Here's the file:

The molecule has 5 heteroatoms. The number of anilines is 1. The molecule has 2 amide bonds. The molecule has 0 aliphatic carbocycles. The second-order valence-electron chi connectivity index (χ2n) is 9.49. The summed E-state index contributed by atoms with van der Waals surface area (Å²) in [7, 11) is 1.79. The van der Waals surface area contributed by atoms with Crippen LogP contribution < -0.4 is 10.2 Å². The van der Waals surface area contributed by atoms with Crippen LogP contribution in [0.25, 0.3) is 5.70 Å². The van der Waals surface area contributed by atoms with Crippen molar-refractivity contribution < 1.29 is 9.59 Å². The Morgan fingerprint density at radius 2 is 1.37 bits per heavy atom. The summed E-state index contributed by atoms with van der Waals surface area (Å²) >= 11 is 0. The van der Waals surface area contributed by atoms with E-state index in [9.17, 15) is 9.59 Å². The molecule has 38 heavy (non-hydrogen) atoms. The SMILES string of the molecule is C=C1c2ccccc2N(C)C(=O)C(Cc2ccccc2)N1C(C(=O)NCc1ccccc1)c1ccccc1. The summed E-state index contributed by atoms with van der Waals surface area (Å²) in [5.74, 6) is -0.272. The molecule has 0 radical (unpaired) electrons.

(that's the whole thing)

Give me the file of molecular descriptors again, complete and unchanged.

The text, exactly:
The molecule has 5 heteroatoms. The number of anilines is 1. The molecule has 2 amide bonds. The molecule has 0 aliphatic carbocycles. The second-order valence-electron chi connectivity index (χ2n) is 9.49. The summed E-state index contributed by atoms with van der Waals surface area (Å²) in [7, 11) is 1.79. The van der Waals surface area contributed by atoms with Crippen LogP contribution < -0.4 is 10.2 Å². The van der Waals surface area contributed by atoms with Crippen LogP contribution in [0.25, 0.3) is 5.70 Å². The van der Waals surface area contributed by atoms with Crippen molar-refractivity contribution < 1.29 is 9.59 Å². The Morgan fingerprint density at radius 2 is 1.37 bits per heavy atom. The summed E-state index contributed by atoms with van der Waals surface area (Å²) >= 11 is 0. The van der Waals surface area contributed by atoms with E-state index in [9.17, 15) is 9.59 Å². The molecule has 38 heavy (non-hydrogen) atoms. The SMILES string of the molecule is C=C1c2ccccc2N(C)C(=O)C(Cc2ccccc2)N1C(C(=O)NCc1ccccc1)c1ccccc1. The summed E-state index contributed by atoms with van der Waals surface area (Å²) in [5.74, 6) is -0.272. The molecule has 0 radical (unpaired) electrons.